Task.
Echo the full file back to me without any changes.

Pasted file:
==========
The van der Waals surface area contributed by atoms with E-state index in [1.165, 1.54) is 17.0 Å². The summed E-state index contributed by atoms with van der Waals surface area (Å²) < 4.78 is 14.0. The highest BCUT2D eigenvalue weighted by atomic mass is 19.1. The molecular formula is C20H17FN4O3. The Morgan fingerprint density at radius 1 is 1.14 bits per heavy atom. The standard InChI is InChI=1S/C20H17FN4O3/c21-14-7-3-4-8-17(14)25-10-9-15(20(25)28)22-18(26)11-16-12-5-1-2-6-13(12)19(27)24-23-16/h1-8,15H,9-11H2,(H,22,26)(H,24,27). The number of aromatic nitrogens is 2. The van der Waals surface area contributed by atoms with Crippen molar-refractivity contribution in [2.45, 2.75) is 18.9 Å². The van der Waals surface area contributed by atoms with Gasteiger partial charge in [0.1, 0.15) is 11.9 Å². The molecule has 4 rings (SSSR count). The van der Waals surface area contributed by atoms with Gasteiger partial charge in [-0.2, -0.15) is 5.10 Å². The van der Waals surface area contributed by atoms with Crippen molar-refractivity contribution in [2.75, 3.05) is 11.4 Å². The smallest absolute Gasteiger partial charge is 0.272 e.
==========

The van der Waals surface area contributed by atoms with E-state index in [1.165, 1.54) is 17.0 Å². The summed E-state index contributed by atoms with van der Waals surface area (Å²) < 4.78 is 14.0. The highest BCUT2D eigenvalue weighted by atomic mass is 19.1. The molecular formula is C20H17FN4O3. The Morgan fingerprint density at radius 1 is 1.14 bits per heavy atom. The standard InChI is InChI=1S/C20H17FN4O3/c21-14-7-3-4-8-17(14)25-10-9-15(20(25)28)22-18(26)11-16-12-5-1-2-6-13(12)19(27)24-23-16/h1-8,15H,9-11H2,(H,22,26)(H,24,27). The number of aromatic nitrogens is 2. The van der Waals surface area contributed by atoms with Crippen molar-refractivity contribution in [2.45, 2.75) is 18.9 Å². The van der Waals surface area contributed by atoms with Gasteiger partial charge in [0.1, 0.15) is 11.9 Å². The molecule has 4 rings (SSSR count). The van der Waals surface area contributed by atoms with Gasteiger partial charge in [-0.2, -0.15) is 5.10 Å². The van der Waals surface area contributed by atoms with Crippen molar-refractivity contribution in [2.75, 3.05) is 11.4 Å². The smallest absolute Gasteiger partial charge is 0.272 e.